Business loop[edit]

Business M-17
Location Ypsilanti
Existed 1945[12]–1956[13]

Business M-17 (Bus. M-17) was a business route designation used along a section of highway from 1945 until 1956. It was routed along Washtenaw and Michigan avenues and Ecorse Road in the Ypsilanti area. At the time of its commissioning, M-17 was moved to a freeway bypass of downtown Ypsilanti. It was later decommissioned in 1956 when the freeway bypass was completed west around the south side of Ann Arbor. M-17 was moved back to its original routing through downtown Ypsilanti, supplanting Bus. M-17 when US 12/US 112 supplanted M-17 on the freeway.[12][13]

See also[edit]


  1. ^ a b Michigan State Highway Department (July 1, 1919). State of Michigan (Map). Scale not given. Lansing: Michigan State Highway Department. Lower Peninsula sheet. OCLC 15607244. Retrieved December 18, 2016 – via Archives of Michigan. 
  2. ^ a b Michigan Department of Transportation & Michigan Center for Shared Solutions and Technology Partnerships (2009). MDOT Physical Reference Finder Application (Map). Michigan Department of Transportation. Retrieved January 25, 2008. 
  3. ^ a b c Michigan Department of Transportation (2008). Michigan: Official Department of Transportation Map (Map). c. 1:158,400. Lansing: Michigan Department of Transportation. Detroit Area inset. §§ F4–F5. OCLC 42778335. 
  4. ^ a b c Google (November 1, 2008). "Overview Map of M-17" (Map). Google Maps. Google. Retrieved November 1, 2008. 
  5. ^ Staff (2008). "Rynearson Stadium". Eastern Michigan University Athletics. Eastern Michigan University. Retrieved November 1, 2008. 
  6. ^ Bureau of Transportation Planning (2008). "Traffic Monitoring Information System". Michigan Department of Transportation. Retrieved May 20, 2011.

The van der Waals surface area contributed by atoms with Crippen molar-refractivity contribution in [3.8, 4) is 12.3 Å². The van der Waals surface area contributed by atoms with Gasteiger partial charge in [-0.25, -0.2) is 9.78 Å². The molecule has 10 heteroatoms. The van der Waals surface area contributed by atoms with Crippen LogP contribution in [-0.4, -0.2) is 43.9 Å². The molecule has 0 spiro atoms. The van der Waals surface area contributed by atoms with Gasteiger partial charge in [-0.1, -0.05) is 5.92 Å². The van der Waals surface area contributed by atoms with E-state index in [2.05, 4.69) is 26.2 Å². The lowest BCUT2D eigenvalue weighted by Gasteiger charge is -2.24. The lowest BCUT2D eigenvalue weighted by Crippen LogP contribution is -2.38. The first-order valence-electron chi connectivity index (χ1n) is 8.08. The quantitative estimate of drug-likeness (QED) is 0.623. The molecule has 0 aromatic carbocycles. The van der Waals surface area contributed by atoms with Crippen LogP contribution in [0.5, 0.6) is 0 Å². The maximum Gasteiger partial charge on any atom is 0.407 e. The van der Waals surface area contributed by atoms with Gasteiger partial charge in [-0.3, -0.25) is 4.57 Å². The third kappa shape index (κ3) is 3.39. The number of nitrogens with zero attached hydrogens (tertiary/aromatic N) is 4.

7. ^ Michigan Department of Transportation (2005). National Highway System: Ann Arbor Urbanized Area (PDF) (Map). Lansing: Michigan Department of Transportation. Retrieved January 1, 2011. 
  8. ^ Natzke, Stefan; Neathery, Mike & Adderly, Kevin (June 20, 2012). "What is the National Highway System?". National Highway System. Federal Highway Administration. Retrieved July 1, 2012. 
  9. ^ Bureau of Public Roads & American Association of State Highway Officials (November 11, 1926). United States System of Highways Adopted for Uniform Marking by the American Association of State Highway Officials (Map). 1:7,000,000. Washington, DC: United States Geological Survey. OCLC 32889555. Retrieved November 7, 2013 – via Wikimedia Commons. 
  10. ^ Michigan State Highway Department (December 1, 1927). Official Highway Service Map (Map). [c. 1:810,000]. Lansing: Michigan State Highway Department. OCLC 12701195, 79754957. 
  11. ^ Michigan State Highway Department & Rand McNally (December 1, 1938). Official Michigan Highway Map (Map) (Winter ed.). [c. 1:850,000]. Lansing: Michigan State Highway Department. § M13. OCLC 12701143. Retrieved December 18, 2016 – via Archives of Michigan. 
  12. ^ a b c Michigan State Highway Department (October 1, 1945). Official Highway Map of Michigan (Map). [c. 1:918,720]. Lansing: Michigan State Highway Department. § M12. OCLC 554645076. 
  13. ^ a b c Michigan State Highway Department (October 1, 1956). Official Highway Map (Map). [c. 1:918,720]. Lansing: Michigan State Highway Department. § M12. OCLC 12701120. Retrieved May 21, 2017 – via Archives of Michigan. 
  14. ^ Michigan State Highway Department (1962). Official Highway Map (Map). [c. 1:918,720]. Lansing: Michigan State Highway Department. § M13. OCLC 12701120, 173191490. Retrieved June 17, 2017 – via Archives of Michigan. 
  15. ^ Michigan Department of State Highways (1968). Official Highway Map (Map). [c. 1:918,720]. Lansing: Michigan Department of State Highways. § M13. OCLC 12701120. Retrieved August 12, 2017 – via Archives of Michigan. 
  16. ^ Michigan Department of State Highways & H.M. Gousha (1969). Michigan, Great Lake State: Official Highway Map (Map). c. 1:918,720. Lansing: Michigan Department of State Highways. § M13. OCLC 12701120. Retrieved August 12, 2017 – via Archives of Michigan. 

External links[edit]

Route map: Google

KML is from Wikidata
  • M-17 at Michigan Highways